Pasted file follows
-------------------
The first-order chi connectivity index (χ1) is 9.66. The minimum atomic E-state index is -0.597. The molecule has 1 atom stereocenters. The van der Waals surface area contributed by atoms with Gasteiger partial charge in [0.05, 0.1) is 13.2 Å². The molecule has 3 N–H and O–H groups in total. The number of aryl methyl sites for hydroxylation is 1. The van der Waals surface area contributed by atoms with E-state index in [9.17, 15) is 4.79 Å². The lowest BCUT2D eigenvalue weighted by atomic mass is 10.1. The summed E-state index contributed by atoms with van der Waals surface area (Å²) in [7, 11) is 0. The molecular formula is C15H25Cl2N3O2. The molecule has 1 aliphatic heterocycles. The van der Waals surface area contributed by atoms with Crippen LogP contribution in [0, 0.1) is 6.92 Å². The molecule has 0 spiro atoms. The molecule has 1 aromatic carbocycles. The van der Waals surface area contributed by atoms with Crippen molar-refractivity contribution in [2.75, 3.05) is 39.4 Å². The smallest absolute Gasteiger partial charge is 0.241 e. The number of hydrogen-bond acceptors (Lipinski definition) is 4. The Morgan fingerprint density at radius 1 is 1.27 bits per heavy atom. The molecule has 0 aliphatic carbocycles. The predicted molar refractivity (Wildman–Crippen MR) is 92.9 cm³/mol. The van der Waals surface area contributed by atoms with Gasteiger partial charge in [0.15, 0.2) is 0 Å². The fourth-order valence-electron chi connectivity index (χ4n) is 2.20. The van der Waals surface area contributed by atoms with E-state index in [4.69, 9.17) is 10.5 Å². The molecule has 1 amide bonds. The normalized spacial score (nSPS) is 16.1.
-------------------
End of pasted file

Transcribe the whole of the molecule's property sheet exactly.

The first-order chi connectivity index (χ1) is 9.66. The minimum atomic E-state index is -0.597. The molecule has 1 atom stereocenters. The van der Waals surface area contributed by atoms with Gasteiger partial charge in [0.05, 0.1) is 13.2 Å². The molecule has 3 N–H and O–H groups in total. The number of aryl methyl sites for hydroxylation is 1. The van der Waals surface area contributed by atoms with E-state index in [9.17, 15) is 4.79 Å². The lowest BCUT2D eigenvalue weighted by atomic mass is 10.1. The summed E-state index contributed by atoms with van der Waals surface area (Å²) in [7, 11) is 0. The molecular formula is C15H25Cl2N3O2. The molecule has 1 aliphatic heterocycles. The van der Waals surface area contributed by atoms with Crippen LogP contribution in [0, 0.1) is 6.92 Å². The molecule has 0 spiro atoms. The molecule has 1 aromatic carbocycles. The van der Waals surface area contributed by atoms with Crippen molar-refractivity contribution in [2.75, 3.05) is 39.4 Å². The smallest absolute Gasteiger partial charge is 0.241 e. The number of hydrogen-bond acceptors (Lipinski definition) is 4. The Morgan fingerprint density at radius 1 is 1.27 bits per heavy atom. The molecule has 0 aliphatic carbocycles. The predicted molar refractivity (Wildman–Crippen MR) is 92.9 cm³/mol. The van der Waals surface area contributed by atoms with Gasteiger partial charge in [0.15, 0.2) is 0 Å². The fourth-order valence-electron chi connectivity index (χ4n) is 2.20. The van der Waals surface area contributed by atoms with E-state index in [4.69, 9.17) is 10.5 Å². The molecule has 1 amide bonds. The normalized spacial score (nSPS) is 16.1.